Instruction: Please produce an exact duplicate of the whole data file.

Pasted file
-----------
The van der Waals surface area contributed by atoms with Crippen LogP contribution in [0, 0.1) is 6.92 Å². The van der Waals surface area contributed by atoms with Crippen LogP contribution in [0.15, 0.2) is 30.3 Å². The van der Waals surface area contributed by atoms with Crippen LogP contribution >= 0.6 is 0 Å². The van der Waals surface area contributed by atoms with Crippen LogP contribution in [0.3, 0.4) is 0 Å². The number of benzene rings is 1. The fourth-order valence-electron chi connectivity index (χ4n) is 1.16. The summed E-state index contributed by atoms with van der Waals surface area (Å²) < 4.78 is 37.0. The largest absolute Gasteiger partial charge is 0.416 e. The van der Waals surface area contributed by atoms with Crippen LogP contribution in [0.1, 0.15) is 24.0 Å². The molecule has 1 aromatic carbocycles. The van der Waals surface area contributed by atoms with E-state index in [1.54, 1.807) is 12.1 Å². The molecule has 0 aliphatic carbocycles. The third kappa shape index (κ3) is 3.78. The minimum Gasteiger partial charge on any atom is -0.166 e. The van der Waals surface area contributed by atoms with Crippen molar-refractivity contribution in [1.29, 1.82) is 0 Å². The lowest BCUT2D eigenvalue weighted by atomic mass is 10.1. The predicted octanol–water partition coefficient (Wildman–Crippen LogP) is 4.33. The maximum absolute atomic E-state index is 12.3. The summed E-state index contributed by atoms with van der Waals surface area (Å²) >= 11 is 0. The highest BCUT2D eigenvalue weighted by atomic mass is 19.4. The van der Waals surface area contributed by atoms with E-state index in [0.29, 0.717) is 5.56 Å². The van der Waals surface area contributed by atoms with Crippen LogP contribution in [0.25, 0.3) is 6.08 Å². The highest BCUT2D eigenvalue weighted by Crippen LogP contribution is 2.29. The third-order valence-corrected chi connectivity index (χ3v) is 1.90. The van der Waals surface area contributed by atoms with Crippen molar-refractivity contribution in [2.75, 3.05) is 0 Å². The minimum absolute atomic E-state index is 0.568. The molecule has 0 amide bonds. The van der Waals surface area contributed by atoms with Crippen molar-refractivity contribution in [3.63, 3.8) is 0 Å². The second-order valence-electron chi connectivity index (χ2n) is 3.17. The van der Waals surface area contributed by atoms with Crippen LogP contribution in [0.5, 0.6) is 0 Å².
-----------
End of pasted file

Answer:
The van der Waals surface area contributed by atoms with Crippen LogP contribution in [0, 0.1) is 6.92 Å². The van der Waals surface area contributed by atoms with Crippen LogP contribution in [0.15, 0.2) is 30.3 Å². The van der Waals surface area contributed by atoms with Crippen LogP contribution >= 0.6 is 0 Å². The van der Waals surface area contributed by atoms with Crippen LogP contribution in [0.3, 0.4) is 0 Å². The number of benzene rings is 1. The fourth-order valence-electron chi connectivity index (χ4n) is 1.16. The summed E-state index contributed by atoms with van der Waals surface area (Å²) < 4.78 is 37.0. The largest absolute Gasteiger partial charge is 0.416 e. The van der Waals surface area contributed by atoms with Crippen LogP contribution in [0.1, 0.15) is 24.0 Å². The molecule has 1 aromatic carbocycles. The van der Waals surface area contributed by atoms with E-state index in [1.54, 1.807) is 12.1 Å². The molecule has 0 aliphatic carbocycles. The third kappa shape index (κ3) is 3.78. The minimum Gasteiger partial charge on any atom is -0.166 e. The van der Waals surface area contributed by atoms with Crippen molar-refractivity contribution in [1.29, 1.82) is 0 Å². The lowest BCUT2D eigenvalue weighted by atomic mass is 10.1. The predicted octanol–water partition coefficient (Wildman–Crippen LogP) is 4.33. The maximum absolute atomic E-state index is 12.3. The summed E-state index contributed by atoms with van der Waals surface area (Å²) >= 11 is 0. The highest BCUT2D eigenvalue weighted by atomic mass is 19.4. The van der Waals surface area contributed by atoms with E-state index in [0.29, 0.717) is 5.56 Å². The van der Waals surface area contributed by atoms with Crippen LogP contribution in [0.25, 0.3) is 6.08 Å². The highest BCUT2D eigenvalue weighted by Crippen LogP contribution is 2.29. The third-order valence-corrected chi connectivity index (χ3v) is 1.90. The van der Waals surface area contributed by atoms with Crippen molar-refractivity contribution in [2.75, 3.05) is 0 Å². The minimum absolute atomic E-state index is 0.568. The molecule has 0 amide bonds. The van der Waals surface area contributed by atoms with Crippen molar-refractivity contribution in [3.63, 3.8) is 0 Å². The second-order valence-electron chi connectivity index (χ2n) is 3.17. The van der Waals surface area contributed by atoms with Crippen LogP contribution in [0.5, 0.6) is 0 Å².